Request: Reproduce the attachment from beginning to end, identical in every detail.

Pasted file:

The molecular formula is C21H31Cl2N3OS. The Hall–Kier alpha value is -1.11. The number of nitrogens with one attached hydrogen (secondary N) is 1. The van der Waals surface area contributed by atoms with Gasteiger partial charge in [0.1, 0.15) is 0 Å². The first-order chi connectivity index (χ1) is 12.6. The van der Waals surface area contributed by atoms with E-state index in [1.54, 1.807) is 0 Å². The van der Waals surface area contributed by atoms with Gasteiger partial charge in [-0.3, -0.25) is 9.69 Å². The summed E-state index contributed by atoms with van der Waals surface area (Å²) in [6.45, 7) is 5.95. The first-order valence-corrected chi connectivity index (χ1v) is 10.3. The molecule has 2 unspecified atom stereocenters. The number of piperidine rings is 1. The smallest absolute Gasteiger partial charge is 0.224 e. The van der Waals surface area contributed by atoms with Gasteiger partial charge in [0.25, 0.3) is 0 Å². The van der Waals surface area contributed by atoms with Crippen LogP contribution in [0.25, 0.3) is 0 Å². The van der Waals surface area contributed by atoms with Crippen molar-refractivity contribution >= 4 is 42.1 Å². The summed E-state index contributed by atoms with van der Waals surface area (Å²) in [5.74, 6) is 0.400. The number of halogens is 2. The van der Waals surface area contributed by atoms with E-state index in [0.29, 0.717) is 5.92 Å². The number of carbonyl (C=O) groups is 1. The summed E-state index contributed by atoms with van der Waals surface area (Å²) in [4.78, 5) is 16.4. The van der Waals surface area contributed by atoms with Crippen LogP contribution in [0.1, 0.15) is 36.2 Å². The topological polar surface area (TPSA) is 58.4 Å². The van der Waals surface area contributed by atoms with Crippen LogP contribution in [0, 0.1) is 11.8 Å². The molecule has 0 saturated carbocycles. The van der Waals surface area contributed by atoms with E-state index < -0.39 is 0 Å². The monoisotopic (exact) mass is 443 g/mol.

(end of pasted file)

The molecular formula is C21H31Cl2N3OS. The Hall–Kier alpha value is -1.11. The number of nitrogens with one attached hydrogen (secondary N) is 1. The van der Waals surface area contributed by atoms with Gasteiger partial charge in [0.1, 0.15) is 0 Å². The first-order chi connectivity index (χ1) is 12.6. The van der Waals surface area contributed by atoms with E-state index in [1.54, 1.807) is 0 Å². The van der Waals surface area contributed by atoms with Gasteiger partial charge in [-0.3, -0.25) is 9.69 Å². The summed E-state index contributed by atoms with van der Waals surface area (Å²) in [6.45, 7) is 5.95. The first-order valence-corrected chi connectivity index (χ1v) is 10.3. The molecule has 2 unspecified atom stereocenters. The number of piperidine rings is 1. The smallest absolute Gasteiger partial charge is 0.224 e. The van der Waals surface area contributed by atoms with Gasteiger partial charge in [0.25, 0.3) is 0 Å². The van der Waals surface area contributed by atoms with Crippen LogP contribution in [0.25, 0.3) is 0 Å². The van der Waals surface area contributed by atoms with Crippen molar-refractivity contribution >= 4 is 42.1 Å². The summed E-state index contributed by atoms with van der Waals surface area (Å²) in [5.74, 6) is 0.400. The number of halogens is 2. The van der Waals surface area contributed by atoms with E-state index in [0.29, 0.717) is 5.92 Å². The number of carbonyl (C=O) groups is 1. The summed E-state index contributed by atoms with van der Waals surface area (Å²) in [4.78, 5) is 16.4. The van der Waals surface area contributed by atoms with Crippen LogP contribution in [0.1, 0.15) is 36.2 Å². The topological polar surface area (TPSA) is 58.4 Å². The van der Waals surface area contributed by atoms with Crippen LogP contribution in [0, 0.1) is 11.8 Å². The molecule has 0 saturated carbocycles. The van der Waals surface area contributed by atoms with E-state index < -0.39 is 0 Å². The monoisotopic (exact) mass is 443 g/mol.